The concept is easy, a man buried alive in a coffin in the desert armed only with a flashlight, a zippo and a cell phone. The ambition is high, set the whole movie in the coffin using simple camera tricks to make the audience squirm in their seats. This is the latest movie is called “Buried” from director Rodrigo Cortés, starring Ryan Reynolds.
Reynolds plays Paul Conroy, a truck driver from Michigan working for a contractor in Iraq. He is sent there to rebuild. While on the job, he is ambushed by an Iraqi insurgence and is taken hostage. Held for ransom in a coffin buried underground. Conroy must figure how to simple stay alive. Rodrigo Cortés creates this claustrophobic world that is absolutely terrifying and with the help of Ryan Reynolds manages to keep its audience engaged for 94 minutes.
This film was the last movie I screened in Park City. Along with Frozen, it served as a good bookend to me. Both films are daring, bold and terrify their audiences. How Avatar is an event movie, these films can do the same thing and deliver the same effects at a fraction of the cost. In fact, the experience is more lasting with these films because they immerse you into these worlds created by the filmmakers. Not only with visuals (the easy part with Avatar) but with sound, tension and excitement (the selling point with Frozen and Buried).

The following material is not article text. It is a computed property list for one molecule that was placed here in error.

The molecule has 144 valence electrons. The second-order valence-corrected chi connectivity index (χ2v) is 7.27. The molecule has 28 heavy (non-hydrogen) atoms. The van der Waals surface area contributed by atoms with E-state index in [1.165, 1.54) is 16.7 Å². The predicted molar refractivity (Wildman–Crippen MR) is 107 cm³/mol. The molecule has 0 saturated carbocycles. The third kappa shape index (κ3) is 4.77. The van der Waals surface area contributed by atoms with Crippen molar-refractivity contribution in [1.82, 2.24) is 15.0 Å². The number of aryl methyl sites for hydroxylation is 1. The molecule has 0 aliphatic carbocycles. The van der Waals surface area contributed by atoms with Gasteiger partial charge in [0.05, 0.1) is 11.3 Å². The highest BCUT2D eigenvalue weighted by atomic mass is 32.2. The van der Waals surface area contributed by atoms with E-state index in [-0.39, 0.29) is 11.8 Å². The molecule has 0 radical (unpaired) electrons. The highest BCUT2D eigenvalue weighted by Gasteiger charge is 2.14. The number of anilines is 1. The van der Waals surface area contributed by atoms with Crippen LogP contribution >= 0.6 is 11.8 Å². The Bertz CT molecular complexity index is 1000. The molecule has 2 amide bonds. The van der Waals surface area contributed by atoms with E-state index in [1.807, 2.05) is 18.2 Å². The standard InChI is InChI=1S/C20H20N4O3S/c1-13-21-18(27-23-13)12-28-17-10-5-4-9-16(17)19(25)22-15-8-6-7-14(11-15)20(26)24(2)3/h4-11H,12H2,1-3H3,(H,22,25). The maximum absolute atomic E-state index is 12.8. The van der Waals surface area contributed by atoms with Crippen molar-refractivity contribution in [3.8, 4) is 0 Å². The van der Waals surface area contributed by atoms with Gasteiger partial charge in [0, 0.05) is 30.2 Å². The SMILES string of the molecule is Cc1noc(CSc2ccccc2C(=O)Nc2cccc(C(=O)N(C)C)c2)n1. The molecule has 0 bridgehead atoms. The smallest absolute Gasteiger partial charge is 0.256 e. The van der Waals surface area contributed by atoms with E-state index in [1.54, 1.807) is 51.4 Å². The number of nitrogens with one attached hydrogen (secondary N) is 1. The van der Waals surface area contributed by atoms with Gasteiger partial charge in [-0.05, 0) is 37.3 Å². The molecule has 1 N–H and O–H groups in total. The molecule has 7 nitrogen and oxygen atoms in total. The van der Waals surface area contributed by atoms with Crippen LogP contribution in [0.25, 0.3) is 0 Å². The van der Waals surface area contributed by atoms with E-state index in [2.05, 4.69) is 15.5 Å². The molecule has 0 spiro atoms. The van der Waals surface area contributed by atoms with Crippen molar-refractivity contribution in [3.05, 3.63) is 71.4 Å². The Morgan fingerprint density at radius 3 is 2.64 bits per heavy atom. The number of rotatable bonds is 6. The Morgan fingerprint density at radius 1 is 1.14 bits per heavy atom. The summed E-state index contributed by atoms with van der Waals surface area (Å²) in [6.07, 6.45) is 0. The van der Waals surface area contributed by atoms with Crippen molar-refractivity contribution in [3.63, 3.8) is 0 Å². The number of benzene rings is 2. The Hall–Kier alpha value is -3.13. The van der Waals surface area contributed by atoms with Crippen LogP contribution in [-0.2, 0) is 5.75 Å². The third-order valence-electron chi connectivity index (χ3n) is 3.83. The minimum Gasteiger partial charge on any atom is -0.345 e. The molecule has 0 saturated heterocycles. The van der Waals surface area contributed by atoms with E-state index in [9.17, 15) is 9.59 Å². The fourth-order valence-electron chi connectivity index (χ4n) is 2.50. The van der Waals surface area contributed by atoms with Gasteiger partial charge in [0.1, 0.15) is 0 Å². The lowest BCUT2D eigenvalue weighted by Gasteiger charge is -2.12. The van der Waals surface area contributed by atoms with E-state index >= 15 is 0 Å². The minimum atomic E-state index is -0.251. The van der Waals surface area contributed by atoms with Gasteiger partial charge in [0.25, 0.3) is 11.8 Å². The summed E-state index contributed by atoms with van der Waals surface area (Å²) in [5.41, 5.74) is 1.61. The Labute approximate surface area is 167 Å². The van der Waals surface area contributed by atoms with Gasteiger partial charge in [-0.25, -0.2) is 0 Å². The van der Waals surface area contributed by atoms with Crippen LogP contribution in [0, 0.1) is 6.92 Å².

At the end of my festival experience, I found myself outside of the Holiday Village Theater with Dave Chen of Slashfilm, Scott Weinberg from Cinematical and Drew McWeeny from HitFix talking about the effectiveness of Buried. Opinions differed and arguments arose but in the end we are all movie geeks and sharing those moments with these writers and critics has been a dream come true for me. And that these factions of movie bloggers accepted Travis and I into their fold was the nocturnal emission at the end.
Lionsgate won the bidding war for the domestic distribution rights to BURIED. Travis and I have been debating when this film would be released. Perhaps during this summer?